The Broad Foundation has endowed the Broad Prize for Urban Education with $40 million in order to sustain the prize in future years, and has announced other changes that it says will ensure the most-improved urban school districts in the country are recognized.
Instead of 100 school districts being eligible for the Broad prize each year, the number has been reduced to 75. Four districts will be selected as finalists, instead of five. And the Broad prize will be reduced to its original $1 million, down from the $2 million level it was funded at for the past three years.
Erica Lepping, a spokeswoman for the Broad Foundation, said the changes are intended to keep the 10-year-old prize’s focus on large, urban districts with high numbers of students eligible to receive free or reduced-price lunches, a measure of poverty. “The previous criteria cast the net a little bit more widely in terms of smaller districts,” she said.
Beginning this year, eligible districts must serve at least 37,500 students, and the foundation is adopting the definition of “urban” that is used by the National Center for Educational Statistics Common Core of Data": a large city, a mid-sized city, or a suburb of a large city. Eligible districts must have at least 40 percent of students qualify for free or reduced-price school lunch and 40 percent who are nonwhite. School districts cannot nominate themselves to be placed in the eligibility pool.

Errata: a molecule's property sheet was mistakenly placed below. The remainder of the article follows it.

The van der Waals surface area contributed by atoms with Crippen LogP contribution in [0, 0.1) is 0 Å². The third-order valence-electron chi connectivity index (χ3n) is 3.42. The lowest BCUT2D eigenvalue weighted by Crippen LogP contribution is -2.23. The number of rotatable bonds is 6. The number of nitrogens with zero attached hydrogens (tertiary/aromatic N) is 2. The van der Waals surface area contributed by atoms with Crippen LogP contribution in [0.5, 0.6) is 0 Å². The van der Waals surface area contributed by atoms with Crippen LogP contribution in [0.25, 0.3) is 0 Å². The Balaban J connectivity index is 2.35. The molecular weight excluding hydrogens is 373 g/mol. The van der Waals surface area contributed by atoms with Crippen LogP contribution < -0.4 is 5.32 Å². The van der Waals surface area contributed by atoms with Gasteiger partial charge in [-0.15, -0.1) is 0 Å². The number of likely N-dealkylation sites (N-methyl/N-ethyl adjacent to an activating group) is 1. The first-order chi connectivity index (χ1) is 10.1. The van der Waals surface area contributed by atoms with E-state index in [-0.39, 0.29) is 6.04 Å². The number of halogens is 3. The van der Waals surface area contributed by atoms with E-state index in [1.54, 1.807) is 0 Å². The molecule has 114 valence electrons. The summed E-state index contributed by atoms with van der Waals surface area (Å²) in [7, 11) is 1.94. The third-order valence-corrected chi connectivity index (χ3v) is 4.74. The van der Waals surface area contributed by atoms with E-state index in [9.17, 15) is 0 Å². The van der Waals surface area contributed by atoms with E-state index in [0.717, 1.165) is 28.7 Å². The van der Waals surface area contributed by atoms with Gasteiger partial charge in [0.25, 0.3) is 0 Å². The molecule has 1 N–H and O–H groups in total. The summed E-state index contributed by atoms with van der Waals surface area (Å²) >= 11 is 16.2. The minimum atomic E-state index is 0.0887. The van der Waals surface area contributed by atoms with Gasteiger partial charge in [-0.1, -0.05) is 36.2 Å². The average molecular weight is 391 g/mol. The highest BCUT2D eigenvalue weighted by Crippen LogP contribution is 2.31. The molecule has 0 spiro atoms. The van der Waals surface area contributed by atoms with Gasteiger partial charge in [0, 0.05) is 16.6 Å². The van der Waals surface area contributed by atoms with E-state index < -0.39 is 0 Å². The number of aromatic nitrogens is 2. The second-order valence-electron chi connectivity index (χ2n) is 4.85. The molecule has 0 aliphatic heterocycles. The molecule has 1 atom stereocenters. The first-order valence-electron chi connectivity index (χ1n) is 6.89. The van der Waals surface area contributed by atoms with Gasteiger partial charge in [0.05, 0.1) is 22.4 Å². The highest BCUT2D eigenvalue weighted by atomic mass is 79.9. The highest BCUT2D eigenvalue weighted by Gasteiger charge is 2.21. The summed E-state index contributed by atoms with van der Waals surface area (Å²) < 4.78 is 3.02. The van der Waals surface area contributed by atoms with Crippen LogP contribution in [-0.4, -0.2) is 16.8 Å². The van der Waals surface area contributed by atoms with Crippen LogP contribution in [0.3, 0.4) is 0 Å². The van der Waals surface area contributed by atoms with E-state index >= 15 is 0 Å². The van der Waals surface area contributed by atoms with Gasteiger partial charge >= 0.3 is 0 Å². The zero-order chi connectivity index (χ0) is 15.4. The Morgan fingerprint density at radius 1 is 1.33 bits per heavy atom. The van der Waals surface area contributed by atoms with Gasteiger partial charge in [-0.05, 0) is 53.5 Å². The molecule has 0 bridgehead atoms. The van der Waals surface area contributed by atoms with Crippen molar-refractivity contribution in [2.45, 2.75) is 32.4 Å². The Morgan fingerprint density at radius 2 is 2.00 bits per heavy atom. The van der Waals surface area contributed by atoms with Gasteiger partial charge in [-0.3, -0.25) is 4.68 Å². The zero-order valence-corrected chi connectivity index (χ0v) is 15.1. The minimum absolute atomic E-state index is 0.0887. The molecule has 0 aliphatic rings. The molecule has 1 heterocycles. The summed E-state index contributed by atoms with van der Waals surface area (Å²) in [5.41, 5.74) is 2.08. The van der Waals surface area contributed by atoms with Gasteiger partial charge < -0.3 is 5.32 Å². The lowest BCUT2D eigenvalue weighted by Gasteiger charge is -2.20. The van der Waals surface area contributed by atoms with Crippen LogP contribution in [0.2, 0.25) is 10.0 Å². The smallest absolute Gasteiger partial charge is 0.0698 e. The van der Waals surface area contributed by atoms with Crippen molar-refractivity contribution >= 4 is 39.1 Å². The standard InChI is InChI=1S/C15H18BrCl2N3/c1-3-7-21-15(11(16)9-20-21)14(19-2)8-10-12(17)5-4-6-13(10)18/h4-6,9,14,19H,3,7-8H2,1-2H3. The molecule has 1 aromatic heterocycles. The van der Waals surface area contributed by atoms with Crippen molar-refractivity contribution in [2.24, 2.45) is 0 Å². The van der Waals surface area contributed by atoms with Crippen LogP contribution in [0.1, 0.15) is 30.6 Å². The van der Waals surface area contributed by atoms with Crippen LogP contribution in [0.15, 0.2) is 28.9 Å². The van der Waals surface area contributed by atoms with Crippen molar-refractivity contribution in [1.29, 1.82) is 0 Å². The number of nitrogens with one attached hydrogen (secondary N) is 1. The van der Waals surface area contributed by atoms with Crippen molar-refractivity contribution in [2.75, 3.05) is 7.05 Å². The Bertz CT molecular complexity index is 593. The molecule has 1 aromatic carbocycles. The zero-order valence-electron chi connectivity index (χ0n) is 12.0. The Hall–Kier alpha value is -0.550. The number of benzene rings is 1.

A panel of 23 researchers and educators is narrowing the list to four finalists, who will be announced in April, Lepping said. At that point, teams will visit each of the districts to collect qualitative information that will be added to the quantitative data already collected for each district. A jury of nine, made up of national business, industry and education leaders, makes the final decision on the winning district.
The foundation said that it was scaling back the total award given to the winning district and finalists. Beginning this year, the winning district will receive $550,000 in scholarships. Each of the remaining three finalist school districts will receive $150,000 in scholarships. For the past few years, the winning district received $1 million in scholarship money, and the four finalists received $250,000 each, for a total of $2 million.
A version of this news article first appeared in the District Dossier blog.